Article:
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More than a century later, the Galveston Hurricane of 1900 is still America's deadliest disaster. Lauren Tarshis's story of one child surviving the horrible event churns with page-turning action and bold hope. The city of Galveston, Texas, was booming. Perched on an island off the southern coast of Texas, Galveston had been founded in the 1830s. By 1900, it was Texas's richest and most important city. Boats loaded up with American cotton and wheat steamed from Galveston to countries around the world. Arriving ships were crowded with immigrants. The streets, paved with crushed oyster shells, sparkled like they'd been sprinkled with diamonds True, this glittering city was prone to flooding. But just a few years before, a weather forecaster had said the idea of a hurricane striking Galveston was absurd. So when a storm started brewing on September 8, 1900, no one believed it would be any worse than previous storms. They gathered on the beach to cheer on the wild waves. But what started as entertainment soon turned into a nightmare as those wild waves crashed into the city. By morning, hundreds of homes were destroyed. Eight thousand people were dead. The city had all but disappeared. In this thrilling installment of Lauren Tarshis's New York Times bestselling I Survived series, one child finds safety only to head back into the treacherous waters to make sure his neighbors are safe.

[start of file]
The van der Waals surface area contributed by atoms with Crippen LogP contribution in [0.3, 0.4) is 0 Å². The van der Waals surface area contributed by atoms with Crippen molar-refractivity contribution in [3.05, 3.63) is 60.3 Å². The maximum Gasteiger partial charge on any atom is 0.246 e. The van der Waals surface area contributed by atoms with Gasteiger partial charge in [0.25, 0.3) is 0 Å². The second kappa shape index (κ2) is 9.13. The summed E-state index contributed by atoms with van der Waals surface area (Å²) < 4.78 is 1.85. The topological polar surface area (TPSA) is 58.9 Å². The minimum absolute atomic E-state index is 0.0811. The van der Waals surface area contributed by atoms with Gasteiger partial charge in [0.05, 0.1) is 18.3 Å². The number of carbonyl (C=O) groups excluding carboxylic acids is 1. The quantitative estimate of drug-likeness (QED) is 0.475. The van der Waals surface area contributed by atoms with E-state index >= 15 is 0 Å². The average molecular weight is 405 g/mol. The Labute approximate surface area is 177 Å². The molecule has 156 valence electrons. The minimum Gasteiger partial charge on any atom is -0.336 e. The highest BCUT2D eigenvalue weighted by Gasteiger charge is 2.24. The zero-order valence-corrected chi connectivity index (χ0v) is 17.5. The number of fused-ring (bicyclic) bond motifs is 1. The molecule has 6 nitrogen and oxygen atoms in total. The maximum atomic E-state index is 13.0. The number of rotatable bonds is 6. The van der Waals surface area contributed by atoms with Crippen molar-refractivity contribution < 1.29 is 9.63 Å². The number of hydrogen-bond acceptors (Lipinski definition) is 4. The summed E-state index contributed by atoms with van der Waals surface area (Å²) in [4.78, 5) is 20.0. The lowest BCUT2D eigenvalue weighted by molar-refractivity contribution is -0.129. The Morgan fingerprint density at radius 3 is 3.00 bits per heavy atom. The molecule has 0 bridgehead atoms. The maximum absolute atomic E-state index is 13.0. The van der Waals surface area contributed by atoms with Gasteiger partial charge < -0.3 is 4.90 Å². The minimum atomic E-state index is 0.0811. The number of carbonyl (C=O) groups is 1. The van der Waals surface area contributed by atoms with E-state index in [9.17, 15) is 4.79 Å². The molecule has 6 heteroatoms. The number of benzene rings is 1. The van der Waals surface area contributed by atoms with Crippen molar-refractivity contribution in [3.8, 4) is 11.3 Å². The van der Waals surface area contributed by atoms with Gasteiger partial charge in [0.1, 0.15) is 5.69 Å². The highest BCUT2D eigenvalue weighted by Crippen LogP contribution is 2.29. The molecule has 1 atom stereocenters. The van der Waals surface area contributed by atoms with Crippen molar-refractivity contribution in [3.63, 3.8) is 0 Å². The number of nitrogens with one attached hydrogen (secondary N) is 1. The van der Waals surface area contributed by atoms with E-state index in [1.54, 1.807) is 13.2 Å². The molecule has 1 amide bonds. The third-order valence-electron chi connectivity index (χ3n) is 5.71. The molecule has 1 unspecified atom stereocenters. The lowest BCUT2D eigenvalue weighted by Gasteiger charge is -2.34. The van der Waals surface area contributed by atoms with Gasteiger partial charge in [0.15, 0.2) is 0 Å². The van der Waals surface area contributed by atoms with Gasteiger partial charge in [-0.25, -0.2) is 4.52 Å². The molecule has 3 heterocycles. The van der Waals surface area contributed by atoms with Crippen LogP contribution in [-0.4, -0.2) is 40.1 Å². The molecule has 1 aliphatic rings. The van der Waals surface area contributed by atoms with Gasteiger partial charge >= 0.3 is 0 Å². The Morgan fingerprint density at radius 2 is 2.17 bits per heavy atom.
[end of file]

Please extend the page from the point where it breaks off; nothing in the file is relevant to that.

Category : Floods
Editor : HarperCollins UK
ISBN : 9780007292110
Type : PDF, Epub and Kindle
Language : en
Views : 390
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Galveston, Texas, 8 September 1900. It's another fine day in the Gulf according to Isaac Cline, chief observer of the new US Weather Bureau, but one day later, 6-10,000 people were dead, wiped out by the biggest storm the coast of America had ever witnessed. Isaac Cline was confident of his ability to predict the weather: he had new technology at his disposal, ‘perfect science', and, like America itself, he was sure that he was in control of his world, that the new century would be the American century, that the future was man's to command. And the coastal city of Galveston was a prosperous, enthusiastic place – a jewel of progress and contentment, a model for the new century. The storm blew up in Cuba. It was, in modern jargon, an X-storm – an extreme hurricane – and it did not circle around the Gulf of Mexicao as storms routinely did. On 8 September 1900 it ploughed straight into Galveston. It was the meteorological equivalent of the Big One. It was to be the worst natural disaster ever to befall America to this day: between six and ten thousand people died, including Isaac Cline's wife and unborn child. With them died Cline's and America's hubris: the storm had simply blown them away. Told with a novelist's skill this is the true story of an awful and terrible natural catastrophe. This book is available as a print-on-demand manufacture only.